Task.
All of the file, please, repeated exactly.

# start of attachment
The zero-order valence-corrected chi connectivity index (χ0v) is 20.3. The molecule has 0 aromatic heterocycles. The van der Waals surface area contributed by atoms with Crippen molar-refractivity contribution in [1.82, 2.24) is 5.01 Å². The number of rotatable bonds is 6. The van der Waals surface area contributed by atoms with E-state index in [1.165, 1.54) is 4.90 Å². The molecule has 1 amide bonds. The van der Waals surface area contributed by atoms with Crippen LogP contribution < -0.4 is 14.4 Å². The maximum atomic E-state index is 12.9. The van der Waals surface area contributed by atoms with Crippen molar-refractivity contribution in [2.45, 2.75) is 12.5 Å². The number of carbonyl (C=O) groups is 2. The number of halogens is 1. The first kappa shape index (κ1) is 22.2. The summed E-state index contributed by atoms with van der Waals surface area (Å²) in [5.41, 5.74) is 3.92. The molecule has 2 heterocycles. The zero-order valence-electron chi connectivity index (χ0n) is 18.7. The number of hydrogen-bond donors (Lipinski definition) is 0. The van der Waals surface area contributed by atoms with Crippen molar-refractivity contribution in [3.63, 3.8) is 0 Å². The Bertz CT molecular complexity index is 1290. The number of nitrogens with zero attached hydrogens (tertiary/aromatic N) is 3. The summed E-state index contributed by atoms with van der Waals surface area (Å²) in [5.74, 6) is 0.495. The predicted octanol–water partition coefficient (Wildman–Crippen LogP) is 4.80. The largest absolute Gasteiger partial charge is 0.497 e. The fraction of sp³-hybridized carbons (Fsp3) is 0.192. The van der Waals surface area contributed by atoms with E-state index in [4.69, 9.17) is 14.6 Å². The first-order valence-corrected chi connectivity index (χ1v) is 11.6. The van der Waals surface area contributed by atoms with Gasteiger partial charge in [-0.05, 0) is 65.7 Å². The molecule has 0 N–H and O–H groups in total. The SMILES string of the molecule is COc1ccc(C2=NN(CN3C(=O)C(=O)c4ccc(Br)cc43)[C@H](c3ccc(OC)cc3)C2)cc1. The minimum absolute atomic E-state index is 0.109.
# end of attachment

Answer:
The zero-order valence-corrected chi connectivity index (χ0v) is 20.3. The molecule has 0 aromatic heterocycles. The van der Waals surface area contributed by atoms with Crippen molar-refractivity contribution in [1.82, 2.24) is 5.01 Å². The number of rotatable bonds is 6. The van der Waals surface area contributed by atoms with E-state index in [1.165, 1.54) is 4.90 Å². The molecule has 1 amide bonds. The van der Waals surface area contributed by atoms with Crippen LogP contribution < -0.4 is 14.4 Å². The maximum atomic E-state index is 12.9. The van der Waals surface area contributed by atoms with Crippen molar-refractivity contribution in [2.45, 2.75) is 12.5 Å². The number of carbonyl (C=O) groups is 2. The number of halogens is 1. The first kappa shape index (κ1) is 22.2. The summed E-state index contributed by atoms with van der Waals surface area (Å²) in [5.41, 5.74) is 3.92. The molecule has 2 heterocycles. The zero-order valence-electron chi connectivity index (χ0n) is 18.7. The number of hydrogen-bond donors (Lipinski definition) is 0. The van der Waals surface area contributed by atoms with Crippen molar-refractivity contribution in [3.63, 3.8) is 0 Å². The Bertz CT molecular complexity index is 1290. The number of nitrogens with zero attached hydrogens (tertiary/aromatic N) is 3. The summed E-state index contributed by atoms with van der Waals surface area (Å²) in [5.74, 6) is 0.495. The predicted octanol–water partition coefficient (Wildman–Crippen LogP) is 4.80. The largest absolute Gasteiger partial charge is 0.497 e. The fraction of sp³-hybridized carbons (Fsp3) is 0.192. The van der Waals surface area contributed by atoms with E-state index in [4.69, 9.17) is 14.6 Å². The first-order valence-corrected chi connectivity index (χ1v) is 11.6. The van der Waals surface area contributed by atoms with Gasteiger partial charge in [-0.05, 0) is 65.7 Å². The molecule has 0 N–H and O–H groups in total. The SMILES string of the molecule is COc1ccc(C2=NN(CN3C(=O)C(=O)c4ccc(Br)cc43)[C@H](c3ccc(OC)cc3)C2)cc1. The minimum absolute atomic E-state index is 0.109.